#include “flicker.h”

const char* msg = “Hello, world”;

void flicker_main(void *inputs) {

}

for(int i=0;i<13;i++)

OUTPUT[i] = msg[i];

default functionality
Default Functionality
  • Shim can execute arbitrary x86 code but provides very limited functionality
  • Fortunately, many security-sensitive functions do not require much
    • E.g., key generation, encryption/decryption, FFT
  • Functionality can be added to support a particular security-sensitive operation
  • We have partially automated the extraction of support code for security-sensitive code
existing flicker modules
Existing Flicker Modules
  • OS Protection Memory protection, ring 3 execution
  • Crypto Crypto ops (RSA, SHA-1, etc.)
  • Memory Alloc. Malloc/free/realloc
  • Secure Channel Secure remote communication
  • TPM Driver Communicate with TPM
  • TPM Utilities Perform TPM ops
outline16
Outline
  • Introduction
  • Background
  • Flicker Architecture and Extensions
  • Flicker Applications
    • Developer’s Perspective
    • Example Applications
  • Performance Evaluation
  • Related Work and Conclusions
application rootkit detector

Run detector

OS

Application: Rootkit Detector
  • Administrator can check the integrity of remote hosts
    • E.g., only allow uncompromised laptops to connect to the corporate VPN

App

1

App

n

OS

OS

D

Shim

Hardware

application ssh passwords

S

Shim

OK!

S

K

Shim

K

S

S

Shim

Shim

Start

Application: SSH Passwords

Gen {K, K-1}

K-1

EncryptK(passwd)

K-1

EncryptK(passwd)

EncryptK(passwd)

passwd

other applications implemented
Other Applications Implemented
  • Enhanced Certificate Authority (CA)
    • Private signing key isolated from entire system
  • Verifiable distributed computing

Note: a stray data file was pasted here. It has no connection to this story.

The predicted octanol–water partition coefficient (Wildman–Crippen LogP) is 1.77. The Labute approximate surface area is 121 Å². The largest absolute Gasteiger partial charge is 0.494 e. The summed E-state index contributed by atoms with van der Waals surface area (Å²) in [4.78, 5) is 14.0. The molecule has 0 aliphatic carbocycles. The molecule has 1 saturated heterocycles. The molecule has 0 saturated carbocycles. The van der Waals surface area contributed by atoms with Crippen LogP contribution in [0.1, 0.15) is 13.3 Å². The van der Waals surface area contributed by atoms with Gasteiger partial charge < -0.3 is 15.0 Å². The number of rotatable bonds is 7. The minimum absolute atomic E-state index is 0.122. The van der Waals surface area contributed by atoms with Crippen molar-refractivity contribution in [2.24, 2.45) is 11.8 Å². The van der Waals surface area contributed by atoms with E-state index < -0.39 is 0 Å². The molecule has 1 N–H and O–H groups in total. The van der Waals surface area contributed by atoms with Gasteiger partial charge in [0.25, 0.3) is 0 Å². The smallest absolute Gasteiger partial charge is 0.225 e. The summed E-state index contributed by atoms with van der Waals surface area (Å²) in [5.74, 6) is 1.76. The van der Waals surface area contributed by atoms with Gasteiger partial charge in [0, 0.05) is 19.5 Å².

• Verifiably perform a computational task on a remote computer
    • Ex: SETI@Home, Folding@Home, distcc
outline20
Outline
  • Introduction
  • Background
  • Flicker Architecture and Extensions
  • Flicker Applications
  • Performance Evaluation
  • Related Work and Conclusions
generic context switch overhead
Generic Context-Switch Overhead
  • Each Flicker context switch requires:
    • SKINIT
    • TPM-based protection of application state

Results

rootkit detection performance
Rootkit Detection Performance

37 ms Disruption

Non-Disruptive

Running detector every 30 seconds has negligible impact on system throughput

ssh performance
SSH Performance
  • Setup time (217 ms) dominated by key generation (185 ms)
  • Password verification (937 ms) dominated by TPM Unseal (905 ms)

Adds < 2 seconds of delay to client login

optimizing flicker s performance
Optimizing Flicker’s Performance
  • Non-volatile storage
    • Access control based on PCRs
    • Read in 20ms, Write in 200 ms
    • Store a symmetric key for “sealing” and “unsealing” state

Reduces context-switch overhead by an order of magnitude

hardware performance improvements
Hardware Performance Improvements
  • Late launch cost only incurred when Flicker session launches
  • TPM (Un)Seal only used for long-term storage
  • Multicore systems remain interactive
  • Context switch overheads (common case) resemble VM switches today (~0.5 μs)

[ASPLOS 2008]

ongoing work
Ongoing Work
  • Creating a trusted path to the user
  • Porting implementation to Intel
  • Improving automatic privilege separation
related work
Related Work
  • Secure coprocessors
    • Dyad [Yee 1994], IBM 4758 [JiSmiMi 2001]
  • System-wide attestation
    • Secure Boot[ArFaSm 1997],IMA [SaZhJaDo 2004],Enforcer [MaSmWiStBa 2004]
  • VMM-based isolation
    • BIND[ShPeDo2005],AppCores [SiPuHaHe 2006],Proxos [TaLiLi 2006]
  • “Traditional” uses of late launch
    • Trustworthy Kiosks [GaCáBeSaDoZh 2006], OSLO [Kauer 2007],
conclusions
Conclusions
  • Flicker greatly reduces an application’s TCB
  • Isolate security-sensitive code execution
  • Provide fine-grained attestations
  • Allow application writers to focus on the security of their own code
thank you
Thank you!

parno@cmu.edu